Todd McLellan

Sharks coach McLellan doesn’t think he’s lost the room


The San Jose Sharks have been the NHL’s worst team this month. Which is strange, because they were the league’s best team last month.

So, what’s happened?

According to head coach Todd McLellan, the message is still getting through to the players.

“There’s always talk about whether you have ‘lost the room,'” McLellan said, per the Mercury News. “You hear people use that phrase about losing your players’ attention or about a team losing confidence, and I always wonder, where does that happen — do you lose it at the mall? I’ve been in hockey a while. I think you know when you’ve lost the room. I don’t think that’s happened.”

Here’s what Mercury News columnist Mark Purdy thinks is wrong:

The issue is secondary scoring. It has been absent in a significant way, really, since the beginning of last season after Wilson sent forwards Dany Heatley and Devin Setoguchi to Minnesota — and in return essentially received defenseman Brent Burns and winger Martin Havlat. Burns and Havlat haven’t been terrible. They have just been either frequently mediocre or frequently injured.

In fact, the Sharks have scored just 12 goals in their last 10 games. Obviously, that’s not good.

But with 283 shots taken during that stretch, it means opposition goalies have combined for a save percentage of .958, which not even Craig Anderson (.952) can match.

So there’s probably an element of bad luck, too.

The Sharks host Colorado tonight and Detroit Thursday.

Report: Torres won’t appeal 41-game suspension

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Sounds like Raffi Torres is accepting his punishment.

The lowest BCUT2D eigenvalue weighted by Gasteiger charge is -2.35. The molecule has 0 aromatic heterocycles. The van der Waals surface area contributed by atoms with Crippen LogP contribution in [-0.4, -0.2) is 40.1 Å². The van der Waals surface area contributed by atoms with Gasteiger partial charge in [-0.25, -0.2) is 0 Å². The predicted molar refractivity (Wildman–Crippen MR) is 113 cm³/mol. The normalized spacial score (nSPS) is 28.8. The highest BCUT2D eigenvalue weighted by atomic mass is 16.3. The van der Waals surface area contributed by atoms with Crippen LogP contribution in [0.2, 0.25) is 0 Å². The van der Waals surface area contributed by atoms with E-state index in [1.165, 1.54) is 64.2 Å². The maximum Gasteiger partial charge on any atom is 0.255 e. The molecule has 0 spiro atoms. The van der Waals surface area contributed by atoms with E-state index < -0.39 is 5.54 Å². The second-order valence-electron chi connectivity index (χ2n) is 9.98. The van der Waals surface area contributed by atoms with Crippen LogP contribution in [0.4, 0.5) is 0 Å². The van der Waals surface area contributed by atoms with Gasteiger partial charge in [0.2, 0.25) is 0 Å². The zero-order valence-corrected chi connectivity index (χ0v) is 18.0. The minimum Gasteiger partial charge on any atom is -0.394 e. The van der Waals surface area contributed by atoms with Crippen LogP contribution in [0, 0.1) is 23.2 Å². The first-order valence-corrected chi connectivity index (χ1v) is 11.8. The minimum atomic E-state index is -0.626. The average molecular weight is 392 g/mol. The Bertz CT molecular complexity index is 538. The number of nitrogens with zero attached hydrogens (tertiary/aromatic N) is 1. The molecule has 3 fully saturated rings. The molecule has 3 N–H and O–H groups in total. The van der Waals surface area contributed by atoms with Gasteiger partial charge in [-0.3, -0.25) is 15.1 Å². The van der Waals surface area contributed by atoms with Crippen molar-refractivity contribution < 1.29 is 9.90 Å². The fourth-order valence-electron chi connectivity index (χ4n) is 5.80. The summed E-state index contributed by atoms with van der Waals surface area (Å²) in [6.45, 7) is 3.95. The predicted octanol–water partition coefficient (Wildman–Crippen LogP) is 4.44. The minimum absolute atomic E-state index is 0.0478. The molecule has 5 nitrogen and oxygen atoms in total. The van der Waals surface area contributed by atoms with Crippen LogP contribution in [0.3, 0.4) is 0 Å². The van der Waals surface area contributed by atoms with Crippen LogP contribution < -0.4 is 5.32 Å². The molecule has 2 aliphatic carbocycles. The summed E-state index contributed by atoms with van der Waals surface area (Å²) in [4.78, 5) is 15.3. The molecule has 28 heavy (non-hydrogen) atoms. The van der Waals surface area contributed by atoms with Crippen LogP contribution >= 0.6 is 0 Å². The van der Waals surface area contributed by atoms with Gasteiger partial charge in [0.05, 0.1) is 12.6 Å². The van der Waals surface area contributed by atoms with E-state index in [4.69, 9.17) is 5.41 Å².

Per Sportsnet, Torres won’t appeal his 41-game suspension for an illegal hit to the head of Anaheim’s Jakob Silfverberg.

The report comes just days after the NHL’s Department of Player Safety levied one of the longest disciplinary rulings in league history, citing both the severity of the Silfverberg hit and Torres’ lengthy history of suspensions, fines and warnings.

There was some thought, however, that Torres would try to challenge the ruling.


He does have a history of success in that department. In 2012,Torres successfully appealed his suspension for a headshot on Chicago’s Marian Hossa, and had his punishment reduced from 25 games to 21.

Torres also isn’t considered a “repeat offender” under the current collective bargaining agreement, as his last suspension came in 2013.

Of course, part of that clean record is due to the fact he hasn’t played much. Torres has largely been sidelined by injury for the last two seasons, missing all of last year with knee problems.

Sportsnet’s Elliotte Friedman delved further into the repeat offender thing in his latest 30 Thoughts column:

If you read the relevant sections of the CBA, the league takes the position that the repeat offender status is only applicable to fines. Repeaters are fined on a per-game basis, non-repeaters on a per-day basis. (The former is more expensive, because there are fewer games than days in an NHL season.) However, if you go to Section 18.2, among the factors taken into account are, “the status of the offender and, specifically, whether the Player has a history of being subject to Supplementary Discipline for On-Ice Conduct.”

So, in the NHL’s view, a player’s history is relevant, even if longer than 18 months ago.

Should the report prove accurate and Torres doesn’t appeal, he will be eligible to return to action on Jan. 14, when the Sharks take on the Oilers.

Report: Kings, Richards nearing settlement

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The Los Angeles Kings and Mike Richards may be nearing a settlement in their dispute over Richards’ terminated contract, TSN’s Bob McKenzie is reporting.

You can read the report for all the details, but we’re sure curious about this part:

If a settlement is reached, there’s no word yet on what salary cap penalties the Kings would still face. There’s bound to be something, but not likely as onerous as the full value of Richards’ contract, which carries with it a cap hit of $5.75 million. If there’s a settlement, Richards would undoubtedly become a free agent though there’s no telling at this point what monies he would be entitled to from the Kings in a settlement.

The issue here is precedent, and what this case could set. The NHL and NHLPA can’t allow teams to escape onerous contracts through a back door, and many are adamant that that’s what the Kings were attempting to do in Richards’ case.